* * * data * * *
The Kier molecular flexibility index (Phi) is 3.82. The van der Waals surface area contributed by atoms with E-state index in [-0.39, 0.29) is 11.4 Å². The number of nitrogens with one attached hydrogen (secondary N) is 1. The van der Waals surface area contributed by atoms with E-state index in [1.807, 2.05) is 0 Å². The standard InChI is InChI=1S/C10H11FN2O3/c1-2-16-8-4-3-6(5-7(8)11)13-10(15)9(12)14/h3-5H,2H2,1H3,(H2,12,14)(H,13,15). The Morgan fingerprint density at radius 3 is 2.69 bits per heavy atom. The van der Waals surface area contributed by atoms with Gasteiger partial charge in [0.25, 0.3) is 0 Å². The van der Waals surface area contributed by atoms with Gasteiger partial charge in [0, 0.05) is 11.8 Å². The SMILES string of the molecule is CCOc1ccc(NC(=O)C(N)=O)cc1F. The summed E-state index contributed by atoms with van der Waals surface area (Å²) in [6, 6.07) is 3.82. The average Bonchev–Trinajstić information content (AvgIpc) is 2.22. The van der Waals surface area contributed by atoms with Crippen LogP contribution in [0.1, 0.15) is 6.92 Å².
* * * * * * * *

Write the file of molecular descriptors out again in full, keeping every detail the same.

The Kier molecular flexibility index (Phi) is 3.82. The van der Waals surface area contributed by atoms with E-state index in [-0.39, 0.29) is 11.4 Å². The number of nitrogens with one attached hydrogen (secondary N) is 1. The van der Waals surface area contributed by atoms with E-state index in [1.807, 2.05) is 0 Å². The standard InChI is InChI=1S/C10H11FN2O3/c1-2-16-8-4-3-6(5-7(8)11)13-10(15)9(12)14/h3-5H,2H2,1H3,(H2,12,14)(H,13,15). The Morgan fingerprint density at radius 3 is 2.69 bits per heavy atom. The van der Waals surface area contributed by atoms with Gasteiger partial charge in [0.25, 0.3) is 0 Å². The van der Waals surface area contributed by atoms with Gasteiger partial charge in [0, 0.05) is 11.8 Å². The SMILES string of the molecule is CCOc1ccc(NC(=O)C(N)=O)cc1F. The summed E-state index contributed by atoms with van der Waals surface area (Å²) in [6, 6.07) is 3.82. The average Bonchev–Trinajstić information content (AvgIpc) is 2.22. The van der Waals surface area contributed by atoms with Crippen LogP contribution in [0.1, 0.15) is 6.92 Å².